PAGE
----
BCTDA forecasts higher net income stream in 2024, to the benefit of county coffers

MONEY MOVES Vic Isley, Explore Asheville president and CEO, presents 2023 strategic imperatives to members of the Buncombe County Tourism Development Authority and Explore Asheville staff at its annual planning meeting March 24 at the Grand Bohemian hotel. Photo by Greg Parlier

The Buncombe County Tourism Development Authority forecast a slight growth in revenue in 2024 at its monthly meeting March 23, despite a larger percentage of occupancy tax revenue likely staying in county coffers.

The TDA is on track to pull in $37.6 million next fiscal year, slightly more than this year’s projected $37 million. This anticipated growth comes despite rising inflation and a likely 3.5% administrative fee increase due to the county for administering and collecting the tax, according to a presentation by Jennifer Kass-Green, vice president of culture and business affairs for Explore Asheville.

A recent change in state law allows the county to capture up to 5% of the tax to cover the cost of collecting the revenue. The county’s cut was 1.5%.

During a budget work session March 14, county commissioners indicated to county staff that they would collect the full 5% beginning the next fiscal year, July 1, which could mean $1.3 million more for the county compared with the previous year.

That fee is unrestricted and could therefore go toward any project the Board of Commissioners sees fit, said Tim Love, Buncombe’s director of economic development and governmental relations.

For the TDA, the fee means a smaller piece of the total to work with during a period of relative economic uncertainty, but revenue is still projected to rise in part because of a 6% growth in hotel room inventory countywide in 2023. Seven hotels are projected to open this year for a total of 532 additional rooms.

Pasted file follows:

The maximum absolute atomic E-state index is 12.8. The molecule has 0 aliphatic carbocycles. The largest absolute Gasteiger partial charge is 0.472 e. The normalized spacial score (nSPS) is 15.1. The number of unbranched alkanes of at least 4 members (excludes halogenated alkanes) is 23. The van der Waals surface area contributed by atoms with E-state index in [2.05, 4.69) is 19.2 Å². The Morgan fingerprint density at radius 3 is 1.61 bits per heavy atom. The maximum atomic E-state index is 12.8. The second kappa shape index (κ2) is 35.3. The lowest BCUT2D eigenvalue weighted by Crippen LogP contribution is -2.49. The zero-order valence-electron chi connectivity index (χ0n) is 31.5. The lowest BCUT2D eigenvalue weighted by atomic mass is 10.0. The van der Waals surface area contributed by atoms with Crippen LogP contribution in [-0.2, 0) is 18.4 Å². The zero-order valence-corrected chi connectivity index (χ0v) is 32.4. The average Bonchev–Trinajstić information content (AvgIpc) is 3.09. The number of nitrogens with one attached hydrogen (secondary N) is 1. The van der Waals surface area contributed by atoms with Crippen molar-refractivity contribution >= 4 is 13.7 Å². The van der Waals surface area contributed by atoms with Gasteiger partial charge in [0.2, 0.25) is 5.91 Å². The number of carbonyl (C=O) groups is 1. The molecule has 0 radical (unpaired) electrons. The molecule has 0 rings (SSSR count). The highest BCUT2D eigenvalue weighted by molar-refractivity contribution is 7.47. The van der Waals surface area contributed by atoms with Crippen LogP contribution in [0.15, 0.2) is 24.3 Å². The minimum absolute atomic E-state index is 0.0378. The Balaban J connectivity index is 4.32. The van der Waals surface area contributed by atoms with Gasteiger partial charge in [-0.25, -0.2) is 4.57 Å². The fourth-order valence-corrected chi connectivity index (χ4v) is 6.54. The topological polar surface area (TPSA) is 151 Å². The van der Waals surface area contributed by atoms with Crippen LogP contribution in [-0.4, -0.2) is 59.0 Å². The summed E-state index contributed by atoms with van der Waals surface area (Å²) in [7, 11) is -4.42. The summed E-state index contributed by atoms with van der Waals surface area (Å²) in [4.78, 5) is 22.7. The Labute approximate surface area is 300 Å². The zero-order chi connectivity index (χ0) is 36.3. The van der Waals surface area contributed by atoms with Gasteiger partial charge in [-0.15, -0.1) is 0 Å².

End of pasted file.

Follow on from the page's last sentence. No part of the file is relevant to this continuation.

For context, that still leaves Asheville behind Wilmington; Savannah, Ga.; Charleston, S.C., and others in hotel rooms per capita, according to Kass-Green’s presentation.

The TDA also benefits from a continued rise in visitor spending, according to projections from Tourism Economics, as presented by Kass-Green. Visitors to Buncombe County are expected to spend $2.9 billion in 2023, roughly one-third of which is typically spent on lodging, directly affecting TDA revenue, according to the presentation.

All of this is happening against the backdrop of a projected mild recession in 2023, as reported to TDA board members at its annual planning meeting at the Grand Bohemian Hotel on March 24 by Zeek Coleman, vice president of the Americas for Tourism Economics.

Usually, a 1% drop in gross domestic product would lead to a substantial drop in travel, Coleman said, but because of pent-up demand and the generally strong financial position of many households and businesses, Tourism Economics expects slight growth in the industry in the coming year, he continued.

Employment in the hospitality industry in Buncombe County still lags pre-pandemic levels, which could be a cause for concern, but overall Asheville is well positioned for growth in tourism dollars spent, he said.

New funds, more beneficiaries

The board also discussed at its March 24 planning meeting the framework for distributing more money to nonmarketing endeavors after state law changed in 2022. Instead of a quarter of the total revenue available for community projects, now a third of the money is available for government and private entities that apply for grants. Those grants will be distributed from two funds.

One fund, the Tourism Product Development Fund, has invested almost $60 million in “major tourism capital projects” to “further economic development in Buncombe County” since its inception in 2001, according to documents provided to the board at the planning meeting.

The new second fund, the Legacy Investment from Tourism, or LIFT, Fund, is mandated by the legislature to “provide financial investment for tourism-related capital projects in order to increase patronage of lodging facilities, meeting facilities or convention facilities” and “benefit the community at large in Buncombe County,” according to TDA documents.

Staff presented a working document to the board to help prospective applicants determine to which fund they should apply.